What is described as a tenant victory over unscrupulous landlords, the section 21 evictions ban is causing quite a stir in the private rental space. For the
11 million private renters in England, the suggested ban will provide a little more security in uncertain times, especially with Brexit luring around the corner. For landlords, the picture might not be as pretty, especially with mounting pressure already piling up in terms of taxes and new legislation.

More Stability In The Rental Market

While landlords may be concerned that they won’t be able to get rid of an unfit tenant, there are certain provisions where evictions are still in play. Section 21 evictions Section 21 evictions are often referred to and give landlords the right to evict their tenants eight weeks after their fixed-term contracts have expired. This means that the eviction can take place even if the tenant was a model tenant and paid their rent religiously and on time.

According to statistics, however, section 21 evictions are a major contributor to the aggressive spike in homeless figures. Unfair evictions are not in the interest of the economy or the people. The homelessness figures are at an all-time high and only serve to inch up rental prices as tenants compete for a place to call their own.

Government Goals Might Not Be Achieved

For tenants, the thought of not having to look for alternative accommodations at the end of a lease might offer a sigh of relief, however, landlords who are unable to evict their tenants can hit back another way, and that is by raising the rent. There is also the other side of the rental arrangement to consider, and that is the fear that landlords won’t be able to rid themselves of problem tenants. Where the ban is considered a way to curb the rising homelessness figures, this move might just exacerbate it as landlords decide to use their investment properties in other ways, such as short-term stays and vacation lets.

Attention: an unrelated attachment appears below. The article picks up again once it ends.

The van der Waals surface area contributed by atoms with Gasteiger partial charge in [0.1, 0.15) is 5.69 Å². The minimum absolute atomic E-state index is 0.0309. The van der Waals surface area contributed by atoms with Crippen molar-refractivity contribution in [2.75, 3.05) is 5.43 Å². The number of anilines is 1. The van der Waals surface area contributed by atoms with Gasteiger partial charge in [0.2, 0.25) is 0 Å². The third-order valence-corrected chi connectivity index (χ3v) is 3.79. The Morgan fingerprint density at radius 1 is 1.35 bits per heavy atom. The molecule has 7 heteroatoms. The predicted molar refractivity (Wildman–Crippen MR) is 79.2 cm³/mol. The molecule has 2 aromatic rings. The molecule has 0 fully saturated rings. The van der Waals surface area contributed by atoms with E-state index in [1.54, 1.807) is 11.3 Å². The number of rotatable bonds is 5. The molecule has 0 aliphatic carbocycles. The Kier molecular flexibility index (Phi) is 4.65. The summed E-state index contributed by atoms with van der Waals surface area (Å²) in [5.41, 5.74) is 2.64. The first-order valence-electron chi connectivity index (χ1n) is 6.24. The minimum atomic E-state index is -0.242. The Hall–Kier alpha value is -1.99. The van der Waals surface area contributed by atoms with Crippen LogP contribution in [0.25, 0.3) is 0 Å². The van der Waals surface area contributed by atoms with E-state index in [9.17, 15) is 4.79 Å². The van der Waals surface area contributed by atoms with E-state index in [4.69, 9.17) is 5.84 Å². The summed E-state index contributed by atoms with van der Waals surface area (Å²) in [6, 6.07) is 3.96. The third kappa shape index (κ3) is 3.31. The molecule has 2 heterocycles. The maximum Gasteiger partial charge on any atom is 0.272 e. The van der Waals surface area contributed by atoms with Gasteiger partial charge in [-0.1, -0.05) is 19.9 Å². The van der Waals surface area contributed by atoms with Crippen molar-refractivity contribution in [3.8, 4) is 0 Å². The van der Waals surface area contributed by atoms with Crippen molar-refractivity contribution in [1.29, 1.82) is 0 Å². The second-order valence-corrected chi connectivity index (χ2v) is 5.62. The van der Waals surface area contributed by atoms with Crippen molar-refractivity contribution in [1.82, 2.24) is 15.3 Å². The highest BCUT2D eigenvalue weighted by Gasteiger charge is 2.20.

Tenants not only have to compete with other long-stay tenants to find their ideal property match, they also need to find some way to appeal to a landlord who is considering converting their properties to short-term stays. The conversion is fairly simple and for the landlord, this could also be a more lucrative way to earn an income. The loss, should there be any, is also considerably smaller than the potential loss of rental income from a tenant that’s not paying their way.

Still Some Recourse For Landlords

The no-fault evictions ban shouldn’t scare landlords that they’ll be stuck with problem tenants indefinitely. Section 8 evictions still provide landlords with recourse for tenants that don’t comply with a legally binding contract such as not paying rent, not abiding by the body corporate rules, and more. This is good news for those who can’t really afford to keep their property without the stability of the rental income and have applied for a buy to let mortgage. While the process may take as long as 16 weeks, this still provides recourse for landlords. The focus, it seems, for the ban of section 21 evictions is to promote a fair rental environment.

There seem to be mixed emotions about the section 21 ban and for both landlords and tenants, there are obvious advantages and disadvantages.

Author: Sandy Kenrick

Sandy Kenrick swapped a fast-paced career as business banker for the insurance industry. Long hours and a new family quickly led her to look beyond the world of finance. As a work from home mom, Sandy now gets to do what she loves. Much of her work still involves finance and business, but when that mid-afternoon sun swings around it’s time to switch off the laptop, pour a glass of wine, and enjoy her growing family.